In such a world without limits, betting on a select group of blockbusters and superstars may appear old-fashioned and ill-advised. That, at least, is the central tenet of a bestselling book, “The Long Tail: Why the Future of Business Is Selling Less of More,” written by Chris Anderson, then editor of Wired magazine, and published in 2006. When consumers can find and afford products more closely tailored to their individual tastes, Anderson argues, they will migrate away from hit products. The wise company will therefore stop relying on blockbusters and focus on the profits to be made from the “long tail” — niche offerings that cannot be offered profitably through bricks-and-mortar channels. “The companies that will prosper,” Anderson declares, “will be those that switch out of lowest-common-denominator mode and figure out how to address niches.”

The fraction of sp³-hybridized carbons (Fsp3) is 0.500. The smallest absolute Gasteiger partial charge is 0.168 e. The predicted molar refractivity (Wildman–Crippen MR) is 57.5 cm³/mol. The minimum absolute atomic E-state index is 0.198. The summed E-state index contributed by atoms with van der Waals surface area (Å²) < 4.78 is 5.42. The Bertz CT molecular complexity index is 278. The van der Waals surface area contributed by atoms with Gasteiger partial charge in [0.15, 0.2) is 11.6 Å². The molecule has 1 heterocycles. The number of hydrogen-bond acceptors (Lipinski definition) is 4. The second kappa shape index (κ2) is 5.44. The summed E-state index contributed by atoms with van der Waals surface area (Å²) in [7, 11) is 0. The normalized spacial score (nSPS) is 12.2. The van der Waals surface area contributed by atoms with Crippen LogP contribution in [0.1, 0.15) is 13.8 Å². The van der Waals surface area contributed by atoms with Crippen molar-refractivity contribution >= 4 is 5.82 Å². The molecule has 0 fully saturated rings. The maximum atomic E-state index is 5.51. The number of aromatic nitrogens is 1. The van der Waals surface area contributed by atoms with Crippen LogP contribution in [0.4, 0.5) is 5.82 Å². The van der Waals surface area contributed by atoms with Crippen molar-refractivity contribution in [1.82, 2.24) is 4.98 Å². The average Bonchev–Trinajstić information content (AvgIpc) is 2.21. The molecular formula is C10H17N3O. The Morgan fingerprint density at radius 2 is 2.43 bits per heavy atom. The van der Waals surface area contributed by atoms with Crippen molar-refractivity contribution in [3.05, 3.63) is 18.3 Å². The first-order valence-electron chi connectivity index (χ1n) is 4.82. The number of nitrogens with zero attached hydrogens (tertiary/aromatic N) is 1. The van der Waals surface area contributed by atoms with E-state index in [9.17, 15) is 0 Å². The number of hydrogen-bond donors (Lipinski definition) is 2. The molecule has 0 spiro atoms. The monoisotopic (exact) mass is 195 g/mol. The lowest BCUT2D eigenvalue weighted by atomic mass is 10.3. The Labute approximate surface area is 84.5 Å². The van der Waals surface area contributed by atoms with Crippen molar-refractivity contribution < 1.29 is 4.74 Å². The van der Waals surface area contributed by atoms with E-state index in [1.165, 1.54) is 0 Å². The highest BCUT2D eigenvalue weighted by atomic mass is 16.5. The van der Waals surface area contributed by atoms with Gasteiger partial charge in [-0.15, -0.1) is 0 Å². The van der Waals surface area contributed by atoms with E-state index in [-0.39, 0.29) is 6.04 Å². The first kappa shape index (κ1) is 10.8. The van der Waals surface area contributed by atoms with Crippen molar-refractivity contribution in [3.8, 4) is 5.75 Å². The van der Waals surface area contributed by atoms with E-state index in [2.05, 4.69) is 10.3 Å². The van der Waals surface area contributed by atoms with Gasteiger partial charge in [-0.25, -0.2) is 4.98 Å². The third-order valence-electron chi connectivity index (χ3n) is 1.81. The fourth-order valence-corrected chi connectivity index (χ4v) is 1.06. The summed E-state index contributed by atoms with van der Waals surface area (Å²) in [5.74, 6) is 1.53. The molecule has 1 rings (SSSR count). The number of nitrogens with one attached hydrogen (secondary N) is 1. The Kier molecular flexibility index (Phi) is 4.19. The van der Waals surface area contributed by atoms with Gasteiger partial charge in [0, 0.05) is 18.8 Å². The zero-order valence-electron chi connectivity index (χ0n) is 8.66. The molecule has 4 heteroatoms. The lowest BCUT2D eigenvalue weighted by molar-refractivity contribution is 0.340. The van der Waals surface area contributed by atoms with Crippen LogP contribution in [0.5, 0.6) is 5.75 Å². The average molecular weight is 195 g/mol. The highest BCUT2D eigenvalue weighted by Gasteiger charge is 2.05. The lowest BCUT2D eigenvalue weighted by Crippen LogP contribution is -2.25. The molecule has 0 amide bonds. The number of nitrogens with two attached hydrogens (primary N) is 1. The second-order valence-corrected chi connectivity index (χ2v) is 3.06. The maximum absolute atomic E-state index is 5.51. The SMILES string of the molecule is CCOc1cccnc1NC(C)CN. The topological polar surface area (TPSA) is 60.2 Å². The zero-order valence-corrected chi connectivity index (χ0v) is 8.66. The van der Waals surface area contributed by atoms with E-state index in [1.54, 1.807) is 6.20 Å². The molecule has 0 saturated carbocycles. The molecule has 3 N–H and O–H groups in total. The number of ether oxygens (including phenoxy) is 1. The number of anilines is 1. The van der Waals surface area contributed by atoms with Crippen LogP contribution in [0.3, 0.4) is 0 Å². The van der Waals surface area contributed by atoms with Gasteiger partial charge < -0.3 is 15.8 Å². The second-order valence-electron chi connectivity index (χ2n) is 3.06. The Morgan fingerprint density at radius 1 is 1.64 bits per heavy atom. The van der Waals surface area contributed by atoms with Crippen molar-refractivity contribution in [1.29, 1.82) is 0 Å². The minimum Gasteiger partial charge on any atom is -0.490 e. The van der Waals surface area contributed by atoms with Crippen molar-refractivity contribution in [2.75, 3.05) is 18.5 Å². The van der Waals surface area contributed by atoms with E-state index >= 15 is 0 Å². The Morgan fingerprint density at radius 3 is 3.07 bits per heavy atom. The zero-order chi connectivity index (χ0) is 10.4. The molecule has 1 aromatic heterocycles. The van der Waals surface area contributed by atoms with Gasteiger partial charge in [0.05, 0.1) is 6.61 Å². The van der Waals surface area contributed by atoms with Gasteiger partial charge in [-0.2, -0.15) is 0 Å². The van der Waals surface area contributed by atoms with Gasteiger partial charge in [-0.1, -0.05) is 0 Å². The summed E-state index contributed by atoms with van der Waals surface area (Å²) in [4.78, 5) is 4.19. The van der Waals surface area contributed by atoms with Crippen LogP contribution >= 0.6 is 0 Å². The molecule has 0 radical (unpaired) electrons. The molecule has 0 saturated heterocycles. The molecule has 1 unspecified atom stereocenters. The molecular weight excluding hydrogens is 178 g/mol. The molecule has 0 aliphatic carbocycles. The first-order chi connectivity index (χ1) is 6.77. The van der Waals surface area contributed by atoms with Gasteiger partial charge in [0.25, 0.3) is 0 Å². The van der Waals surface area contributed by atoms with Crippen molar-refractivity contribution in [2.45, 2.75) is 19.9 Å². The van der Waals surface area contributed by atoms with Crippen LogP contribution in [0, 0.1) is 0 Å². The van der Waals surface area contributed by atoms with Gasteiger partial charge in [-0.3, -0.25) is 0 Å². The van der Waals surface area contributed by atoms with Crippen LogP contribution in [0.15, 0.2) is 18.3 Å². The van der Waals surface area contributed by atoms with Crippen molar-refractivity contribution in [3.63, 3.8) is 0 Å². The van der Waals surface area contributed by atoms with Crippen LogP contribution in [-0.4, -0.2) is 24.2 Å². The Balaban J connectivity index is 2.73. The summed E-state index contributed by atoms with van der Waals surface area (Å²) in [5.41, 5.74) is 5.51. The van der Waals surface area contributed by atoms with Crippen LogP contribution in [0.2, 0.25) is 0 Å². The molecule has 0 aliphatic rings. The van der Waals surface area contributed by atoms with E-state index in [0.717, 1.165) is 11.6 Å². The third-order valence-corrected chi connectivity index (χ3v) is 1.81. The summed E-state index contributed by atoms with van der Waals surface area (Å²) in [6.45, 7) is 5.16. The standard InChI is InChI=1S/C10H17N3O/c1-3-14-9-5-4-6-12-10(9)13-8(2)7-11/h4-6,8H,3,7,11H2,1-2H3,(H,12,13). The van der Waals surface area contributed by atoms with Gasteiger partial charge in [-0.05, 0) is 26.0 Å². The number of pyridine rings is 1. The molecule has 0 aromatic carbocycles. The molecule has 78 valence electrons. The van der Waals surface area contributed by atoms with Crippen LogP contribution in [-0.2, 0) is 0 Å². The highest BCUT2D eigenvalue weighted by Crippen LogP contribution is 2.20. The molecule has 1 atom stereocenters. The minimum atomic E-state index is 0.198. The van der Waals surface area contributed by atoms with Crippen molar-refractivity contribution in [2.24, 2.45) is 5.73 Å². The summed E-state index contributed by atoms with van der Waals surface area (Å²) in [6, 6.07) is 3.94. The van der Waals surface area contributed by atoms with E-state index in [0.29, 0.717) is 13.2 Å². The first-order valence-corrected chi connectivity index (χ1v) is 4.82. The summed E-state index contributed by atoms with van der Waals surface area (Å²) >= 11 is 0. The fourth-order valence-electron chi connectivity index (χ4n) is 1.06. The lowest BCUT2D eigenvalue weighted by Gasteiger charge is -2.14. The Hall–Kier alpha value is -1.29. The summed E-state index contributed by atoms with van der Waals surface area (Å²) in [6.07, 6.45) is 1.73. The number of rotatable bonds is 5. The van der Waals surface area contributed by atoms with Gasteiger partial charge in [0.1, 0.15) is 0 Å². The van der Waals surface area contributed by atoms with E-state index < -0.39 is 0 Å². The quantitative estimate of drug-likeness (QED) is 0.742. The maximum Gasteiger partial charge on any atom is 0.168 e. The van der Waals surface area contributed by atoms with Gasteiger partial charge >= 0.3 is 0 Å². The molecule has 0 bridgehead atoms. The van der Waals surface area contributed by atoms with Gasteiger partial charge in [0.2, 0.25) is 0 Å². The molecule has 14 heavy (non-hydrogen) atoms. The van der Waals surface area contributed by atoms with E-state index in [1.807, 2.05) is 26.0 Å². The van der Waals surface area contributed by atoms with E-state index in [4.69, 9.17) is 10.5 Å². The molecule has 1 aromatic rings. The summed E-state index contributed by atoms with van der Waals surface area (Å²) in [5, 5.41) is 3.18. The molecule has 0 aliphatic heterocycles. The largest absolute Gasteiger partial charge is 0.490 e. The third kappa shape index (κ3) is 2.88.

The idea caught on with many industry insiders. Google’s then chief executive officer, Eric Schmidt, for instance, claimed — on the cover of the book — that Anderson’s beliefs “influence Google’s strategic thinking in a profound way.” And in its communications with analysts and other industry observers, Netflix took pride in calling itself a long-tail company.
No one disputes that online businesses offer much more variety than their analog counterparts. When the costs of selling decrease, and physical constraints on selection disappear, merchandise assortments can grow exponentially. That’s why Apple’s iTunes Store lists millions of albums and songs, and why Amazon offers hundreds of thousands of albums, whereas even the largest offline music stores typically stock only 10,000 titles. Similarly, whereas Netflix’s title count is in the six figures, bricks-and-mortar retailers usually stock no more than a couple thousand DVDs. And YouTube enables a long tail in online video by making it possible for users to share videos for which there isn’t room on traditional television.